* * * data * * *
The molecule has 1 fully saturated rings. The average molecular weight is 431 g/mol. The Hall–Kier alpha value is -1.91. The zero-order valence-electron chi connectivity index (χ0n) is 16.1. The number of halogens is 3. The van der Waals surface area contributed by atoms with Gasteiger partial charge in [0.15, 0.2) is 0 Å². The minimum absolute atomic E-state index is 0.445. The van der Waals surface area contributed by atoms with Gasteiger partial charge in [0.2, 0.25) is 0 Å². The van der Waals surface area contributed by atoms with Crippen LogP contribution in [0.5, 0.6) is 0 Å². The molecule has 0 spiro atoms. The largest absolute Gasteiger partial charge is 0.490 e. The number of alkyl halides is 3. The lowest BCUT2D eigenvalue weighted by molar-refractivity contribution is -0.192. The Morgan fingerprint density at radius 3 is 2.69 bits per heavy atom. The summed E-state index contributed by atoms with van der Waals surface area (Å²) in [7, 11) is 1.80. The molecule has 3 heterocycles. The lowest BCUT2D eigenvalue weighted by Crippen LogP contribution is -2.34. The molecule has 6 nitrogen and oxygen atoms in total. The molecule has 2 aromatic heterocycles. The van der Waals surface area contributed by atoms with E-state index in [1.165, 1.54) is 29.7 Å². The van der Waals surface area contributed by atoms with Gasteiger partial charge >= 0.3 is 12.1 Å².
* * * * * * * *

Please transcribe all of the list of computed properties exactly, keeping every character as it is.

The molecule has 1 fully saturated rings. The average molecular weight is 431 g/mol. The Hall–Kier alpha value is -1.91. The zero-order valence-electron chi connectivity index (χ0n) is 16.1. The number of halogens is 3. The van der Waals surface area contributed by atoms with Gasteiger partial charge in [0.15, 0.2) is 0 Å². The minimum absolute atomic E-state index is 0.445. The van der Waals surface area contributed by atoms with Gasteiger partial charge in [0.2, 0.25) is 0 Å². The van der Waals surface area contributed by atoms with Crippen LogP contribution in [0.5, 0.6) is 0 Å². The molecule has 0 spiro atoms. The largest absolute Gasteiger partial charge is 0.490 e. The number of alkyl halides is 3. The lowest BCUT2D eigenvalue weighted by molar-refractivity contribution is -0.192. The Morgan fingerprint density at radius 3 is 2.69 bits per heavy atom. The summed E-state index contributed by atoms with van der Waals surface area (Å²) in [7, 11) is 1.80. The molecule has 3 heterocycles. The lowest BCUT2D eigenvalue weighted by Crippen LogP contribution is -2.34. The molecule has 6 nitrogen and oxygen atoms in total. The molecule has 2 aromatic heterocycles. The van der Waals surface area contributed by atoms with E-state index in [1.165, 1.54) is 29.7 Å². The van der Waals surface area contributed by atoms with Gasteiger partial charge >= 0.3 is 12.1 Å².